Monday, November 2, 2009

Event Driven Architecture for Systems that Never Stop

InfoQ posted an excellent talk by Joe Armstrong (of Erlang fame) titled Systems that Never Stop (and Erlang). Joe presents 6 laws that he sees as crucial to systems that never stop (i.e. systems with X nines of reliability): Isolation, Concurrency, Failure Detection, Fault Identification, Live Code Upgrade, and Stable Storage.

The Erlang language and runtime were designed for exactly this kind of environment so it comes as no surpise that it shines in all areas. However, it occurred to me that an Event Driven Architecture goes a long way in building a system that never stops with more mainstream tools like Java and a relational database.
  • Isolation: Crashing of one process should not influence any other process, effectively isolating different processes. The big boon here is that this can really improve the reliability of your system: the probability of two independent processes failing is only half that of a single process failing.
    In an event driven world events are typically handled independently of one-another. Failure to process a particular event does not affect the processing of any other event in the system.
  • Concurrency: A runtime environment should not put any undue constraints on how far you can take concurrency, i.e. the number of threads or processes in your system. Designing a system with concurrency in mind allows you to take advantage of current day hardware (multi-cores and the like), but also goes hand in hand with the first law: independent, isolated processes can run concurrently without much problem.
    In an event driver system, multiple independent event processors can run concurrently on a single machine, taking advantage of all CPU cores available on the machine. Furthermore, event driven systems scale horizontally, allowing you to easily add additional machines with even more event processors.
  • Failure Detection: You must be able to detect when things go wrong, for instance by having a nanny like process that can monitor the system and can take appropriate action when failures occur. Furthermore, you should fail early, limiting the potential impact of the failure.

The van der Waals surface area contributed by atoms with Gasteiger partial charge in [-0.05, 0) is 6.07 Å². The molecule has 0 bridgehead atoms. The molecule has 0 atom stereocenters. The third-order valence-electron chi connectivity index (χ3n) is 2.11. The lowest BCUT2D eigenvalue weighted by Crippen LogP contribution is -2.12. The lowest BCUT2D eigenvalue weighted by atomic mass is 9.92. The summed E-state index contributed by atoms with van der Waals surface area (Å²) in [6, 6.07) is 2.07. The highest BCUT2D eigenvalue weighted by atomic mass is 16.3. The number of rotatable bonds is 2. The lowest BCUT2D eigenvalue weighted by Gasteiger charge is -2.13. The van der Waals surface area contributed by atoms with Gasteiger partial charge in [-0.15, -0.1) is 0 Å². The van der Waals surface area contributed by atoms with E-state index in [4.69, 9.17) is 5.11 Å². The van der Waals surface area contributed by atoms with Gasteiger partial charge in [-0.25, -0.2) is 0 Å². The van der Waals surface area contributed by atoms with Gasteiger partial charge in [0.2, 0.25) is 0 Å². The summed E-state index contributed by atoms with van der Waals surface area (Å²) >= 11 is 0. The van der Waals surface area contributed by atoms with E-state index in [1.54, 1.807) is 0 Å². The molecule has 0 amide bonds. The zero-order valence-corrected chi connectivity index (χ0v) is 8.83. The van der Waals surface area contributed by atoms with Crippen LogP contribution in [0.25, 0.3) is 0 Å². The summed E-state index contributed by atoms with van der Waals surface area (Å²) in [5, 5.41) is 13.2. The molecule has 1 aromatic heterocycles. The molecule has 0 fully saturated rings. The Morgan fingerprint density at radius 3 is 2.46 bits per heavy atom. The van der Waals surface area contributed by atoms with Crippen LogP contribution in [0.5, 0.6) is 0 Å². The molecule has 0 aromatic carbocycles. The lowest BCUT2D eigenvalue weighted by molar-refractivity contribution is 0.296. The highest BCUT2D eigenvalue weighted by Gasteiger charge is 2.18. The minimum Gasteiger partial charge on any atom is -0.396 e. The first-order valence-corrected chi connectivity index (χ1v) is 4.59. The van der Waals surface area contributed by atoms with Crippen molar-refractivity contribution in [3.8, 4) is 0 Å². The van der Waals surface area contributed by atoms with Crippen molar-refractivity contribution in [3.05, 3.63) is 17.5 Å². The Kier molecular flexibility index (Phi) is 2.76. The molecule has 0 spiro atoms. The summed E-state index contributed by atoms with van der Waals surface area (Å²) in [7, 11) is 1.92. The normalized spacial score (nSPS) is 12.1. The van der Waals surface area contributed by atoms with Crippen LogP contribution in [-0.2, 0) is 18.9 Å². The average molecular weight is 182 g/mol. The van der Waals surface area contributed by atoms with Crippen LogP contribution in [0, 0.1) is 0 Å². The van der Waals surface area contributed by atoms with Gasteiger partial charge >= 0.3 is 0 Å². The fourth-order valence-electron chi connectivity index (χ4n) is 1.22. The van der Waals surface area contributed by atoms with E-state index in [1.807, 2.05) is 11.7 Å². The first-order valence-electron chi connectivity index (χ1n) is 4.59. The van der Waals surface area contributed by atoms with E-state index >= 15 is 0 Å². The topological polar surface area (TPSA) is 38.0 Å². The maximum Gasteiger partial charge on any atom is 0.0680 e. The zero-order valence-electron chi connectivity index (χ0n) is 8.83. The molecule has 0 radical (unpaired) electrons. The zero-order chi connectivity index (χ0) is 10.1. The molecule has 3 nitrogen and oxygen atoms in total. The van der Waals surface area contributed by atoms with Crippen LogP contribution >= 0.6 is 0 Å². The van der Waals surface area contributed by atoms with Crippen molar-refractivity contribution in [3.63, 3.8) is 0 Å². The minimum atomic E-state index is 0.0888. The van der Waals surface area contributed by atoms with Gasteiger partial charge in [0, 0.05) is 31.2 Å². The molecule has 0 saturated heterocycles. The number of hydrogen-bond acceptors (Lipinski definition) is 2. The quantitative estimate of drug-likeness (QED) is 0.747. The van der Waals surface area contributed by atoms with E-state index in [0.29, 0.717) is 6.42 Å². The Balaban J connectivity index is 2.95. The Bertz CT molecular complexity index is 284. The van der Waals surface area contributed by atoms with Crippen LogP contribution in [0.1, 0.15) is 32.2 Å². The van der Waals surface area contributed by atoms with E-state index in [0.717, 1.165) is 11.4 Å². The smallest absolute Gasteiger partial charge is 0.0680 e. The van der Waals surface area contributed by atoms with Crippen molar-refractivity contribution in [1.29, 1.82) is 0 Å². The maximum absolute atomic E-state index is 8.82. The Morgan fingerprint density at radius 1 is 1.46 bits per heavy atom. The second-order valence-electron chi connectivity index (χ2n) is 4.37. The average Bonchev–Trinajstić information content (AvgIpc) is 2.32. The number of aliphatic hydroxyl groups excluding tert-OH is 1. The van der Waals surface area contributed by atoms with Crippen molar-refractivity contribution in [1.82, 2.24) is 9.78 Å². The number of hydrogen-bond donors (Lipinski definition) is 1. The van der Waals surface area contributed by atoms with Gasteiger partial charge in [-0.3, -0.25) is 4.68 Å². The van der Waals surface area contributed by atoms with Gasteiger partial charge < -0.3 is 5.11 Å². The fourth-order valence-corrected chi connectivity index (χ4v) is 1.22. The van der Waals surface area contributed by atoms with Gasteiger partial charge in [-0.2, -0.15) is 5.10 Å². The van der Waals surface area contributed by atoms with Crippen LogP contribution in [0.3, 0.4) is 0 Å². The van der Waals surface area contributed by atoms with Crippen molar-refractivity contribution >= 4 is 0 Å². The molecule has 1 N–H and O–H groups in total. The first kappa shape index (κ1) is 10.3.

In an event driven system you typically have failover handling that holds on to events that failed processing for later analysis or retry. One system property that Joe does not mention in his talk but is very relevant in this area is idempotence: being able to retry things without affecting the final result. With some effort, idempotence comes naturally in an event driven system.
  • Fault Identification: If something has gone wrong, and you've detected it as per the previous law, you need to be able to identify what went wrong.
    Again, in event driven systems this comes naturally: the event that failed processing is normally maintained by the failover system, along with error messages and the like, and can easily be used to simulate what happened.
  • Life Code Upgrade: You shouldn't need to bring down your system for an upgrade. Whether or not this is important to you is of course very dependent of the application that you're writing. Still, if you have a cluster of event processors, you can upgrade them one by one, keeping the system live at all time. On a single machine you could use things like OSGi to attain similar results.
  • Stable Storage: This essentially boils down to having transactional (ACID) storage available. In your average enterprise application this storage will be provided by an RDBMS (Oracle, ...). Most current-day MOM solutions (MQ, ...) are also completely transactional, and even XA aware. So there should be no need to ever loose any information in an event driven system build on top of these technologies.

So in all, an event driver architecture goes a long way in bringing you a system that never stops. This of course in stark contrast with batch systems, that have a hard time living up to a number of these laws.


  1. Interesting write up. Thanks!

    Something worth pointing out is that OSGi (specifically the Spring dm server environment) does not handle runtime deployment nicely. It does do so in theory, but after several deployments, you're going to see permgen errors. This is, of course, not Spring dm's fault; it's a well documented issue in the jvm / core libraries (many suspect the bean info classes). You do mention the solution that works for many - using multiple consumers to deal with rolling restarts - but the problem still exists. This is one of those things that we need to deal with. There's no reason we should have to deal with restarting app servers these days. We need to fix java class loading and isolation and fast.

  2. I knew of the classical PermGen like problems typically caused by commons-logging when redeploying apps in for instance Tomcat, and have spent quite some time in the past chasing down a memory leak in the JVM reflection implementation that also caused PermGen OOM errors, but wasn't aware this is still an issue in OSGi environments.
    You are right: we need to fix this!

  3. I'd like to clarify the position regarding SpringSource dm Server, although I accept the general statement that Java applications can encounter permgen leaks if they, or the libraries they depend on, are badly written.

    Permgen leaks depend on the application and many applications can be redeployed arbitrarily often in dm Server without leaking permgen space.

    This is something which is remarked on in dm Server classes in comparison to Tomcat which often needs to be recycled to free up space.

    E. Sammer: if you are aware of a specific application which causes such a leak, please file a bug and we'll see what can be done. (For example, we recently fixed such a bug in the use of the JDBC DriverManager.)

    Glyn Normington
    SpringSource dm Server Development